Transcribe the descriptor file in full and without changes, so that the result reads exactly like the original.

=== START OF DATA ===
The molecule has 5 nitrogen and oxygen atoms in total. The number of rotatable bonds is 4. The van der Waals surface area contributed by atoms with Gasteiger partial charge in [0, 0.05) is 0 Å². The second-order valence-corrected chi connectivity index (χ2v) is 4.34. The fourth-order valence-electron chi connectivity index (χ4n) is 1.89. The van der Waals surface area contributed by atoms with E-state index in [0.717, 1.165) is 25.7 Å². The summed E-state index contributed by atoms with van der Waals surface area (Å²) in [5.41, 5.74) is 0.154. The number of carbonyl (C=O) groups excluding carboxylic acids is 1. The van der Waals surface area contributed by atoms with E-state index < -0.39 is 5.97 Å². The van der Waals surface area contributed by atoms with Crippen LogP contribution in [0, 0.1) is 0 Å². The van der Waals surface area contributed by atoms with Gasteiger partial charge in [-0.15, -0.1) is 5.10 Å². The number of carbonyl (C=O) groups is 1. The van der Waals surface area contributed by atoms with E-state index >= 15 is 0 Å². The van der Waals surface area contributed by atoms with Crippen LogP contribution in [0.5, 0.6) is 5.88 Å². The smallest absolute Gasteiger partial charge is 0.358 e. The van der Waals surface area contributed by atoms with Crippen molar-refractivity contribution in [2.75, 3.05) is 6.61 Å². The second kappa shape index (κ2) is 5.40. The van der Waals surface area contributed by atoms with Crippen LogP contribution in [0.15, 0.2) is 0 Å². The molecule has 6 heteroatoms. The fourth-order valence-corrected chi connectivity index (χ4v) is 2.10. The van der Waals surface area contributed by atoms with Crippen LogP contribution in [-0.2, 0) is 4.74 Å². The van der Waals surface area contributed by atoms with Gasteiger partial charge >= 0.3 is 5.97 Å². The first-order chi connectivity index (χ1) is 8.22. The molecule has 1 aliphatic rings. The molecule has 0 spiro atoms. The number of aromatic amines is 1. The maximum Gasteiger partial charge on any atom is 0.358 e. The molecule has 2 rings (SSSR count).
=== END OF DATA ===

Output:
The molecule has 5 nitrogen and oxygen atoms in total. The number of rotatable bonds is 4. The van der Waals surface area contributed by atoms with Gasteiger partial charge in [0, 0.05) is 0 Å². The second-order valence-corrected chi connectivity index (χ2v) is 4.34. The fourth-order valence-electron chi connectivity index (χ4n) is 1.89. The van der Waals surface area contributed by atoms with E-state index in [0.717, 1.165) is 25.7 Å². The summed E-state index contributed by atoms with van der Waals surface area (Å²) in [5.41, 5.74) is 0.154. The number of carbonyl (C=O) groups excluding carboxylic acids is 1. The van der Waals surface area contributed by atoms with E-state index < -0.39 is 5.97 Å². The van der Waals surface area contributed by atoms with Crippen LogP contribution in [0, 0.1) is 0 Å². The van der Waals surface area contributed by atoms with Gasteiger partial charge in [-0.15, -0.1) is 5.10 Å². The number of carbonyl (C=O) groups is 1. The van der Waals surface area contributed by atoms with E-state index >= 15 is 0 Å². The van der Waals surface area contributed by atoms with Crippen LogP contribution in [0.5, 0.6) is 5.88 Å². The smallest absolute Gasteiger partial charge is 0.358 e. The van der Waals surface area contributed by atoms with Crippen molar-refractivity contribution in [2.75, 3.05) is 6.61 Å². The second kappa shape index (κ2) is 5.40. The van der Waals surface area contributed by atoms with Crippen LogP contribution in [0.15, 0.2) is 0 Å². The molecule has 6 heteroatoms. The fourth-order valence-corrected chi connectivity index (χ4v) is 2.10. The van der Waals surface area contributed by atoms with Crippen LogP contribution in [-0.2, 0) is 4.74 Å². The van der Waals surface area contributed by atoms with Gasteiger partial charge >= 0.3 is 5.97 Å². The first-order chi connectivity index (χ1) is 8.22. The molecule has 1 aliphatic rings. The molecule has 0 spiro atoms. The number of aromatic amines is 1. The maximum Gasteiger partial charge on any atom is 0.358 e. The molecule has 2 rings (SSSR count).